Architect: Ian Ritchie Architects
Structural engineer: WSP
Main contractor: Geoffrey Osborne Ltd
Client: Royal Academy of Music
A number of innovative structural steelwork solutions were used in the redevelopment of the Royal Academy of Music’s historic Grade II listed buildings.
The works, carried out on a site surrounded by operational buildings used by students and staff, included the replacement of the existing theatre superstructure, the addition of new cantilevered balcony seating, the introduction of a flytower (with main plant room above), an enlarged orchestra pit, insertion of new vertical circulation routes, and a box-in-box rooftop recital hall with its own glazed foyer.
The existing theatre was considered to be ill-equipped and badly shaped and has been remodelled to provide a 40% increase in seating capacity.
A slender cantilevered horseshoe 100-seat balcony has been introduced into the theatre, the structure of which mainly consists of a system of steel beams cantilevering off hidden two-storey steel columns, which in turn sit on the existing stalls concrete bowl slab.
A feature auditorium ceiling has been introduced to provide a visual focus and to maximise the acoustic volume of the theatre. This ceiling is created with a system of downstand secondary, tertiary and quaternary beams facetted on plan and clad in curved timber.
The roof and flytower are in turn supported by a deep upstand plate girder to the rear of the balcony, and two novel hybrid storey-height combined steel trusses and plate girders. These give space at the edges of the spans at rooftop level for circulation space and a plant room.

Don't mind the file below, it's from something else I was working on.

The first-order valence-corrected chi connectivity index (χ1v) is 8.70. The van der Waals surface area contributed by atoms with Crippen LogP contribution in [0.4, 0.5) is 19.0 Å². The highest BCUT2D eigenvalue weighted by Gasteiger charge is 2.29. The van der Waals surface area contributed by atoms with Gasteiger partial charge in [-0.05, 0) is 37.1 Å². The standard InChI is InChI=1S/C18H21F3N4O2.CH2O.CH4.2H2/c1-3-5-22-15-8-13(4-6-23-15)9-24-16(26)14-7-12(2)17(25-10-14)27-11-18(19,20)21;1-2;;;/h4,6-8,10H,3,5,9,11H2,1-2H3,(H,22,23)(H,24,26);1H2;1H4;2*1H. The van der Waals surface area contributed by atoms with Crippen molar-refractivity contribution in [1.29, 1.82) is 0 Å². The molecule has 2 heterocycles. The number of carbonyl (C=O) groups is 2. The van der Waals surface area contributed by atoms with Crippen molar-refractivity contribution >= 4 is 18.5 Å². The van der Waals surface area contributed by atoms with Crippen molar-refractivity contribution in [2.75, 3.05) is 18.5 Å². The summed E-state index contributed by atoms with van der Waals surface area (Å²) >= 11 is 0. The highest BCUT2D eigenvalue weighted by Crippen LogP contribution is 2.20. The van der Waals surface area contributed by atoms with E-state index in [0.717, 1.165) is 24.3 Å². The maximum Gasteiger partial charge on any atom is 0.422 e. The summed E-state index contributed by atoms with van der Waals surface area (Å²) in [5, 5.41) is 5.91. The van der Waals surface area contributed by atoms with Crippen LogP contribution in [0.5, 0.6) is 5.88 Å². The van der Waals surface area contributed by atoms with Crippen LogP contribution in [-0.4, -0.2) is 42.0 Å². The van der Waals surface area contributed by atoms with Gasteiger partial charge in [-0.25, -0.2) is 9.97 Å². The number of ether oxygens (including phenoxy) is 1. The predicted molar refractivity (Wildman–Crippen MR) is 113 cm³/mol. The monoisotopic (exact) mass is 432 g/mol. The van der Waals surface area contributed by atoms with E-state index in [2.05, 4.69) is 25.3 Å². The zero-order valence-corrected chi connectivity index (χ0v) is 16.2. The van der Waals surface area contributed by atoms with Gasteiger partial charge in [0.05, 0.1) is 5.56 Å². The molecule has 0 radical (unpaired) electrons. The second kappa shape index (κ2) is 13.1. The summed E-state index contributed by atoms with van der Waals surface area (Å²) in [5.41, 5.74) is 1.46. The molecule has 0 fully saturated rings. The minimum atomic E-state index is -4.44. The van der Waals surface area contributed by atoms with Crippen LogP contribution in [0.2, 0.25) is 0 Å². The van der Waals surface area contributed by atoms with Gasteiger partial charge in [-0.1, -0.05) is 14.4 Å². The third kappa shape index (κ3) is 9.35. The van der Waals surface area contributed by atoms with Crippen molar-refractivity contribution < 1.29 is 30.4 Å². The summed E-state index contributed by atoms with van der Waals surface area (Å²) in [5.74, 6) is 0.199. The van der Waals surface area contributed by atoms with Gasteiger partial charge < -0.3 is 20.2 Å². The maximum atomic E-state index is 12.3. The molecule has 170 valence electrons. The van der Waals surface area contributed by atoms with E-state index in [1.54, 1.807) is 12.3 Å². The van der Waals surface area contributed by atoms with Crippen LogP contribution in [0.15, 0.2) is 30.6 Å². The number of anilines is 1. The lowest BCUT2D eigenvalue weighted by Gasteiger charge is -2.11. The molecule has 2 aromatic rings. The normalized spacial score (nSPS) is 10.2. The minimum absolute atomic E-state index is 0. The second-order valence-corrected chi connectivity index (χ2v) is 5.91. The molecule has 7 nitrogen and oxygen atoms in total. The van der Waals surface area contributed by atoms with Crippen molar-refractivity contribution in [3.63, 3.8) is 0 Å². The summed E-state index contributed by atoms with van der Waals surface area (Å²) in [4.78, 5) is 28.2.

To each side of the stage, two-level theatre technician perches were installed, utilising steel beams within the depth of timber joist floors to minimise the structural depth, with the beams in turn supported by a mixture of steel posts and hangers to reduce the impact on the stage.
Above the redeveloped theatre, the opportunity was taken to add a new, partially exposed, steel-framed 100-seat flexible recital hall, entirely isolated acoustically (slab and walls) from the surrounding structure.
Located next to the Recital Hall and flytower is a circulation space with a glazed roof. It is formed by tapered twin steel fins that are supported by closely spaced stainless steel cables, inspired by the aesthetics of string instruments. The cables are supported by the Recital Hall and plant room and for almost all of its length the fins do not require any structural support from the original rear façade of the Academy’s main building.
Commenting on the use of steelwork, WSP Project Engineer Daniel Cowan says: “Structural steelwork has provided a high quality, lightweight, flexible solution to this challenging redevelopment project with the creation of long-span structures seamlessly integrated with the architecture and services installations.
Jonathan Freeman-Attwood, Principal of the Royal Academy of Music adds: “The spaces are stunningly beautiful and inspiring. They will raise the bar and challenge the students and staff in every possible form of music to reach higher and search further.”
Summing up, the judges say a highly-integrated design of the steel roof trusses has allowed the team to squeeze in a rooftop recital space without compromise to the auditorium below.
All photos © Adam Scott